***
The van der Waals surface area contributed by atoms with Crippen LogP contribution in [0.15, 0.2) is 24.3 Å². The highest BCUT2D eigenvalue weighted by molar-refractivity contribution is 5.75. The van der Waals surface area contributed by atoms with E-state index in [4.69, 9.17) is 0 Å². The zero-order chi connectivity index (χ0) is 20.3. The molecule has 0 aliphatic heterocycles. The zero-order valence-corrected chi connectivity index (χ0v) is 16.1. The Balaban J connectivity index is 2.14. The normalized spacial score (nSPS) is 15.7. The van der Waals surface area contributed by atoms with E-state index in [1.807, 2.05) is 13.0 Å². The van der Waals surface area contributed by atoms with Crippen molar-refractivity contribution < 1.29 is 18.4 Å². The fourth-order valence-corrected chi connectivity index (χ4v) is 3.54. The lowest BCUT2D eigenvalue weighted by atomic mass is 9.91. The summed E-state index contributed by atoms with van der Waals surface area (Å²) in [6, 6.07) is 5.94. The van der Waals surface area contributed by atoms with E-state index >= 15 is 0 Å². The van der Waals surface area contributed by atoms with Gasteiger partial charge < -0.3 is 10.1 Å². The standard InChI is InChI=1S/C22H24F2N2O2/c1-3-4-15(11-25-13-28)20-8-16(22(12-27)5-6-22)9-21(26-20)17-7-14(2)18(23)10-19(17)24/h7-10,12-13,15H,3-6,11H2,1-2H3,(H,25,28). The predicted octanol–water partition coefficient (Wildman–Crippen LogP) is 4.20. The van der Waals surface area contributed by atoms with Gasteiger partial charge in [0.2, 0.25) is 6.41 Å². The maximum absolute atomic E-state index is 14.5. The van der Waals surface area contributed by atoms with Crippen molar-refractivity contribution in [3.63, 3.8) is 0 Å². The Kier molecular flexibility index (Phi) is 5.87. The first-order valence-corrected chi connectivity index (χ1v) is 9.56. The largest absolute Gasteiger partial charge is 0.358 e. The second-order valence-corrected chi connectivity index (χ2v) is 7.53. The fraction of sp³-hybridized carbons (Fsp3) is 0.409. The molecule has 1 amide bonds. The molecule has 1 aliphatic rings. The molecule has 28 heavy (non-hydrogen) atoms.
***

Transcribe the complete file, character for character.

The van der Waals surface area contributed by atoms with Crippen LogP contribution in [0.15, 0.2) is 24.3 Å². The highest BCUT2D eigenvalue weighted by molar-refractivity contribution is 5.75. The van der Waals surface area contributed by atoms with E-state index in [4.69, 9.17) is 0 Å². The zero-order chi connectivity index (χ0) is 20.3. The molecule has 0 aliphatic heterocycles. The zero-order valence-corrected chi connectivity index (χ0v) is 16.1. The Balaban J connectivity index is 2.14. The normalized spacial score (nSPS) is 15.7. The van der Waals surface area contributed by atoms with E-state index in [1.807, 2.05) is 13.0 Å². The van der Waals surface area contributed by atoms with Crippen molar-refractivity contribution < 1.29 is 18.4 Å². The fourth-order valence-corrected chi connectivity index (χ4v) is 3.54. The lowest BCUT2D eigenvalue weighted by atomic mass is 9.91. The summed E-state index contributed by atoms with van der Waals surface area (Å²) in [6, 6.07) is 5.94. The van der Waals surface area contributed by atoms with E-state index >= 15 is 0 Å². The van der Waals surface area contributed by atoms with Gasteiger partial charge < -0.3 is 10.1 Å². The standard InChI is InChI=1S/C22H24F2N2O2/c1-3-4-15(11-25-13-28)20-8-16(22(12-27)5-6-22)9-21(26-20)17-7-14(2)18(23)10-19(17)24/h7-10,12-13,15H,3-6,11H2,1-2H3,(H,25,28). The predicted octanol–water partition coefficient (Wildman–Crippen LogP) is 4.20. The van der Waals surface area contributed by atoms with Gasteiger partial charge in [0.2, 0.25) is 6.41 Å². The maximum absolute atomic E-state index is 14.5. The van der Waals surface area contributed by atoms with Crippen molar-refractivity contribution in [3.63, 3.8) is 0 Å². The Kier molecular flexibility index (Phi) is 5.87. The first-order valence-corrected chi connectivity index (χ1v) is 9.56. The largest absolute Gasteiger partial charge is 0.358 e. The second-order valence-corrected chi connectivity index (χ2v) is 7.53. The fraction of sp³-hybridized carbons (Fsp3) is 0.409. The molecule has 1 amide bonds. The molecule has 1 aliphatic rings. The molecule has 28 heavy (non-hydrogen) atoms.